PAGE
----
Golf

"He Acted Like A Madman" - Balls Remembers The Most Controversial Ryder Cup Ever Played

"He Acted Like A Madman" - Balls Remembers The Most Controversial Ryder Cup Ever Played

Trailing 10-6 of the eve of the Ryder Cup singles in Brookline 1999, US captain Ben Crenshaw turned to the then Governor of Texas for help.

George W. Bush can chalk up inspiring the US to their most famous Ryder Cup win as one of his many successes (?). The Ryder Cup is a magnet for A-list American politicians. Seasoned Ryder Cup watchers would often see the likes of George Bush Senior nattering with the captain, riding around on a buggy as part of the US team entourage. (Bush the elder is a wheelchair-bound 92 year old now so might struggle to be as prominent this weekend).

Crenshaw was from Austin, Texas, and was, unsurprisingly, a personal friend of Bush on that account. W. was already on the campaign trail at this point, chasing the Republican nomination for President. He was eventually sucked into a dogfight with John McCain for the nomination, a battle from which he would emerge victorious. He was in the Ryder Cup crowd with his brother Jeb and had long known of his central role on the Saturday night.

It had been planned long before the US found themselves deep in a hole after two days play. But the circumstances of the evening made the address even more fitting.

Bush walked into a room full of the players and their wives and read out the letter sent by Col. William Travis requesting aid and refusing to surrender before the Battle of the Alamo.

*Of course, Travis and his entire garrison at the Alamo were annihilated by the Mexicans before help could arrive but that's probably a pedantic point.

"Fellow citizens and compatriots,

I am besieged, by a thousand or more Mexicans under Santa Anna. I have sustained continual bombardment and cannonade for 24 hours and have not lost a man. The enemy has demanded a surrender at discretion, otherwise, the garrison are to be put to the sword, if the fort is taken. I have answered the demand with a canon shot, and our flag still waves proudly from the walls. I shall never surrender or retreat.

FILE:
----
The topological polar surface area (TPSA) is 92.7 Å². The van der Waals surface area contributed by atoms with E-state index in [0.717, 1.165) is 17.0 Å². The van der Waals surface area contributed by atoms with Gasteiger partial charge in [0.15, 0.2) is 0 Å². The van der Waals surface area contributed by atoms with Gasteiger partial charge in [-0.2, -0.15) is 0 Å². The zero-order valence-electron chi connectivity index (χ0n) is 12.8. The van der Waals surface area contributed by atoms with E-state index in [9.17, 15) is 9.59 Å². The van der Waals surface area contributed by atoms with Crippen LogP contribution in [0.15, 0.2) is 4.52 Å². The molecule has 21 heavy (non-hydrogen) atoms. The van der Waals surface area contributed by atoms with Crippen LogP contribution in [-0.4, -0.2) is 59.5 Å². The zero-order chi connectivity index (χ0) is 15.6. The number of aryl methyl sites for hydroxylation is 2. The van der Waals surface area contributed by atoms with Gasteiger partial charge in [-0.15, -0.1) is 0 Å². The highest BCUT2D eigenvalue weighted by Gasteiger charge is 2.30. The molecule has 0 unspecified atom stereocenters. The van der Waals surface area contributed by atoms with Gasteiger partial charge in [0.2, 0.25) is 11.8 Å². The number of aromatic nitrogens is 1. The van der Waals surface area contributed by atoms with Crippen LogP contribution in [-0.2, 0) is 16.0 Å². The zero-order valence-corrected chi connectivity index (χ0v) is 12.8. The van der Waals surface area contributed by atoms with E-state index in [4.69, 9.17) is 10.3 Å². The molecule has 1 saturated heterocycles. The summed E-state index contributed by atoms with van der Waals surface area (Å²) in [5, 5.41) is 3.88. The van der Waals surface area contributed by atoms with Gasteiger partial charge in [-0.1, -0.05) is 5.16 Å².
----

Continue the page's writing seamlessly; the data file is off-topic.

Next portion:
Then, I call on you in the name of liberty, of patriotism and of everything dear to the American character, to come to our aid, with all dispatch. The enemy is receiving reinforcements daily and will no doubt increase to three or four thousand in four or five days. If this call is neglected, I am determined to sustain myself as long as possible and die like a soldier who never forgets what is due to his own honour and that of his country.

VICTORY or DEATH"

Advertisement

After reading out the address, Bush later told Golf Digest that he "wished the players godspeed", told them the country was behind them, and then promptly left the room without sticking around for a chat.

Wheeling out the future President wasn't the only motivational trick the captain held in reserve. The Ryder Cup has its own rich history of relying on dressing room wall material. The US team's press officer handed Crenshaw a note before his team-talk.

"I'm gonna share this with the team," he announced. The note claimed that Colin Montgomerie had said the competition was "all over." The only problem with the quote is that there's no proof Monty ever said it.

Before that press conference later that evening, Crenshaw shared his irrational confidence with the world. Coming off like a caricature of a God-fearing American football coach in an NBC drama, he wagged his finger and told the assembled;